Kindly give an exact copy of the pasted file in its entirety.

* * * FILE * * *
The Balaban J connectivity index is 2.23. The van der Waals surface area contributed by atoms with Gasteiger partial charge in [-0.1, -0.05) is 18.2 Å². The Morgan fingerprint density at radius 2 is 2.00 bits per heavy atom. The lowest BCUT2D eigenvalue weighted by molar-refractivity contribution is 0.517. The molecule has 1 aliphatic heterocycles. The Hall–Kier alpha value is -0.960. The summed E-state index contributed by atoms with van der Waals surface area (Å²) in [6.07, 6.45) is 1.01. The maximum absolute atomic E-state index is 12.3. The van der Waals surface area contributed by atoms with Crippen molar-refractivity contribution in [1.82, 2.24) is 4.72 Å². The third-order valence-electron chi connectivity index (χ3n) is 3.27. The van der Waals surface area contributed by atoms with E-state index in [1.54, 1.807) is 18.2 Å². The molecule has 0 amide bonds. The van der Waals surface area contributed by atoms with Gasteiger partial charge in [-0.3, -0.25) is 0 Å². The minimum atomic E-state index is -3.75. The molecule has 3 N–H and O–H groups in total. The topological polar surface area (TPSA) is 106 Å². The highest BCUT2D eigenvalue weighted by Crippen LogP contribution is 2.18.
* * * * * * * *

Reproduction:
The Balaban J connectivity index is 2.23. The van der Waals surface area contributed by atoms with Gasteiger partial charge in [-0.1, -0.05) is 18.2 Å². The Morgan fingerprint density at radius 2 is 2.00 bits per heavy atom. The lowest BCUT2D eigenvalue weighted by molar-refractivity contribution is 0.517. The molecule has 1 aliphatic heterocycles. The Hall–Kier alpha value is -0.960. The summed E-state index contributed by atoms with van der Waals surface area (Å²) in [6.07, 6.45) is 1.01. The maximum absolute atomic E-state index is 12.3. The van der Waals surface area contributed by atoms with Crippen molar-refractivity contribution in [1.82, 2.24) is 4.72 Å². The third-order valence-electron chi connectivity index (χ3n) is 3.27. The van der Waals surface area contributed by atoms with E-state index in [1.54, 1.807) is 18.2 Å². The molecule has 0 amide bonds. The van der Waals surface area contributed by atoms with Gasteiger partial charge in [-0.3, -0.25) is 0 Å². The minimum atomic E-state index is -3.75. The molecule has 3 N–H and O–H groups in total. The topological polar surface area (TPSA) is 106 Å². The highest BCUT2D eigenvalue weighted by Crippen LogP contribution is 2.18.